Quirky, Weird and Wonderful:

These are books that I have discovered over the years and want to celebrate.
Some are out of print, some are new, but most of them have fallen through the cracks for some reason
or another and are not on the general must read lists of books for children.
This does not mean I do not love award winners and best sellers,
but I have a soft spot for the unappreciated and misunderstood.
Please understand that my taste is eclectic, slightly warped and a bit dark.
I like books that make me laugh, books that make me cry, and books that make me think.

I welcome suggestions. Enjoy!

Thursday, August 30, 2012

Remy Charlip -This is not the End

I have not posted anything in more than a year.  I don't quite have enough of a need to share to the Universe and play the blog game.  But.... I just found out that Remy Charlip has died and I need to broadcast to anyone who might find this what an amazing guy he was.  Reading his obituary in the NY Times, I am even more impressed - dancer, artist, writer, theater...  and in every picture he is smiling.

I don't remember when I got Charlip's book THIRTEEN, but I know it was a gift. It was published in 1975, so I was already in college, thinking of writing for children. This book was a surprise. It kept me enthralled for hours and still does. A lamp becomes an envelope - an envelope becomes a house - as sand forms a pyramid in front of a pyramid.  Visual puzzle, quirky backwards collection of multiple connected stories, Charlip's sequential images must be seen to be understood.  They are visual puns, sequential jokes, abstract musings.  I just love the doodley intellectual whimsy of it.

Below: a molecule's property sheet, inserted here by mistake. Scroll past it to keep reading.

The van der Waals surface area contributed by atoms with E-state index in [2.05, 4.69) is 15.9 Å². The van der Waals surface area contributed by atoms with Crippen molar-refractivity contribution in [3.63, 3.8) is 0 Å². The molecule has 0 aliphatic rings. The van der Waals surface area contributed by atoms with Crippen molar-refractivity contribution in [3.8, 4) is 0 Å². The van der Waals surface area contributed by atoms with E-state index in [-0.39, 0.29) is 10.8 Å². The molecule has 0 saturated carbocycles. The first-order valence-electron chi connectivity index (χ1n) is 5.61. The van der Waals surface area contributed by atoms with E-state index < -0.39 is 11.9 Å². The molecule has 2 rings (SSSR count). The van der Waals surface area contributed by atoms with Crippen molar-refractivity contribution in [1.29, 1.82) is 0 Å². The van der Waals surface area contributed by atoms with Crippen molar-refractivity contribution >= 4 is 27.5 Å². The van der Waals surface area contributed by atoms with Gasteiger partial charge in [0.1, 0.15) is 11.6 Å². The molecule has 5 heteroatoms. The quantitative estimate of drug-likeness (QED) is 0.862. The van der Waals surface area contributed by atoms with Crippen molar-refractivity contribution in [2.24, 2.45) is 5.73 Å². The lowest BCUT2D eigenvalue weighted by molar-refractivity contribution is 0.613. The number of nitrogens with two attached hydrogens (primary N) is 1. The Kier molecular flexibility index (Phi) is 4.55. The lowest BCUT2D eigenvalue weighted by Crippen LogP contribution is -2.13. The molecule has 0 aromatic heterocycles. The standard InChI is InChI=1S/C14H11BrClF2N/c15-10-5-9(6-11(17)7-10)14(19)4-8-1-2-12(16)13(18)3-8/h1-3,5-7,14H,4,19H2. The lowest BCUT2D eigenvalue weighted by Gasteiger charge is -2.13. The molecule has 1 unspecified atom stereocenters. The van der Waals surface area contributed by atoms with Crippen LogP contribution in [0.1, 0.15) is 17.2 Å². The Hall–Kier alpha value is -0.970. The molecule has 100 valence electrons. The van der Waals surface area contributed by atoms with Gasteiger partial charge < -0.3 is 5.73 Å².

Catalogers must have had fits with Charlip's books as they don't fit in anywhere particularly.  Here is the Library of Congress' description of ARM in ARM: " An illustrated collection of tongue twisters, riddles and endless tales all of which feature a play on words and images.  A collection of connections, endless tales, reiterations and other echolalia."  How many summaries use the word echolalia!  

THIRTEEN won a number of awards, particularly for the playful watercolor and line illustrations.  But it is the books as a whole that I want to rave about. What I particularly admire about Charlip's work is how he understood children's need to explore and imagine their own stories, that children do not always need a clear narrative with an arc and ending.  The I Spy books,  David Wiesner's illustrated stories of pictures within pictures are all direct descendants of Remy Charlip. 

On the last page of ARM in ARM, telescoping hands hold a telescoping book that says, over and over, smaller and smaller, THIS IS NOT THE END.  How fitting!  Thank you Remy.